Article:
Tuesday, December 20, 2016

Beyond the Procedure

Most people consider science to be a systematic and logical method of study. This makes sense given the strict idea of experimental design, but really breaks down when looking at any individual scientist or experiment. There is a step by step formula in the progression of any given experiment, but how the scientist goes about each step may be completely different. Society characterises scientists as mere thought factories, they are inputted questions and output answers. Science is not so uninvolved. How are procedural barriers solved? How come results can be argued over on what they mean? Shouldn't there only one output for each input if this system is truly functional? Also where do you think questions come from in the first place. All of this is generated by passion, and genuine interest. Science is truly an art, that is merely contained by this manageable system known as experimental design. This can be proved. If science is supposed to be systematic, and logical, why are the best minds known to science, so abstract, creative, and removed from the norms of logic? When thinking of this description, two names come to mind immediately: Michael Faraday, and Albert Einstein. These two are some of the greatest scientists know today, but thought far out of the known box of accepted reality.
Michael Faraday grew up as a son of a blacksmith in a poor family. Sometimes he would have to live off of just one loaf of bread a week.(5) This same man just happens to be the one who discovered electromagnetism. How did such a man succeed? He was passionate about electrochemistry. He read nonstop trying to educate himself as much as possible, on the side of being an apprentice for a printing company just to scrape by. Not only was he driven, but extremely imaginative as well. It is said that he thought in pictures. When posed the question of why a compass changed when next to an electric current, he reorganised the set up and saw a magnetic field in his mind. At the time no one had a clue that magnetism and electricity were related, but he was able to picture the relationship.(4) This was a laughable assumption at the time, but he fought to prove what he saw for years until concluded by ornsted and amiere. He was a scientific genius. His genius was a product of passion and abstract thought though, outside the most notable contemporary requirements of a scientist.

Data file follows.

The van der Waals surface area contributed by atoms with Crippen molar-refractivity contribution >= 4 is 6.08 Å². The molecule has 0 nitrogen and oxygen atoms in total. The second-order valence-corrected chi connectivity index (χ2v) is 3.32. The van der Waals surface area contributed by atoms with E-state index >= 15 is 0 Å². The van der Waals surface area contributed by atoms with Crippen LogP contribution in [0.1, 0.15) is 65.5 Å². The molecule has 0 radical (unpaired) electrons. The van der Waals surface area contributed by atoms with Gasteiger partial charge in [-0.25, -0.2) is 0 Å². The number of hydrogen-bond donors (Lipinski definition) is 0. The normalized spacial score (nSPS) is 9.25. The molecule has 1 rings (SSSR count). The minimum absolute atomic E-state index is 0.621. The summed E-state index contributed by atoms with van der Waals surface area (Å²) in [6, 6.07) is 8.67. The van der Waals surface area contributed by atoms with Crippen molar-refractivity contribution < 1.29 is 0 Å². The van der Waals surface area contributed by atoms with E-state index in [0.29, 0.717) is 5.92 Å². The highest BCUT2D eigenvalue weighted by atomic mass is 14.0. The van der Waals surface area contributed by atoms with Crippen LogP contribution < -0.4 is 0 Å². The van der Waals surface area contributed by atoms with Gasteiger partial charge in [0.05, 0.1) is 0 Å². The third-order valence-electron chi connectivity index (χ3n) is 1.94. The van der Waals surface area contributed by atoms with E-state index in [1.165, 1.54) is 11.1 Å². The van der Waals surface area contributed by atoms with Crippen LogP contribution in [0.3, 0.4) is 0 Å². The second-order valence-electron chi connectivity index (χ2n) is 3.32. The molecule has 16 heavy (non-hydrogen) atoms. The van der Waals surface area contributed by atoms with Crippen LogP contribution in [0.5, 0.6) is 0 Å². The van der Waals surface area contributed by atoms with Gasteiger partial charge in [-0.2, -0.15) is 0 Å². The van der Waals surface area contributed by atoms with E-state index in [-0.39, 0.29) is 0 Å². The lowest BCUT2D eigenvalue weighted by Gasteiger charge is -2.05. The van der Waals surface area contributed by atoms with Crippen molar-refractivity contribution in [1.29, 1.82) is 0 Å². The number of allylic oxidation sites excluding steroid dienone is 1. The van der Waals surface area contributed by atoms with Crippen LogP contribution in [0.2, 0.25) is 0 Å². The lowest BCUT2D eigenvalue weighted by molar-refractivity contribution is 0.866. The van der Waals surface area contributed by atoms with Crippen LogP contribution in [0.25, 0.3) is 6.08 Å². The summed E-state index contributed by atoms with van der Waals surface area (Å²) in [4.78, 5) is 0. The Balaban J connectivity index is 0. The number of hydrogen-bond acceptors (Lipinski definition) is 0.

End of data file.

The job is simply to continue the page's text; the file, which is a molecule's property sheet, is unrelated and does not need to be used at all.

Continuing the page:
Albert Einstein is also a very well know scientist, and for good reasons too. He created the theory of relativity, and really developed what we know today as quantum physics. His work gained him the title of most influential physicist of the twentieth century(1). He did not get there randomly, he used his great mind to get there. His mind worked similarly to Faraday's in that he also thought in pictures. His greatest progressions in science came from visualizing something and then trying to prove it(2). The reason he was capable of this higher state of thought was due to the development of the connective tissues between his lobe. He required both hemispheres to think the way he did.(3) His mind worked so abstractly, but became one of the most important scientists of all time. He did not follow every rule and step by step instruction of science, and he still came to the right answer. That is art. That is beautiful.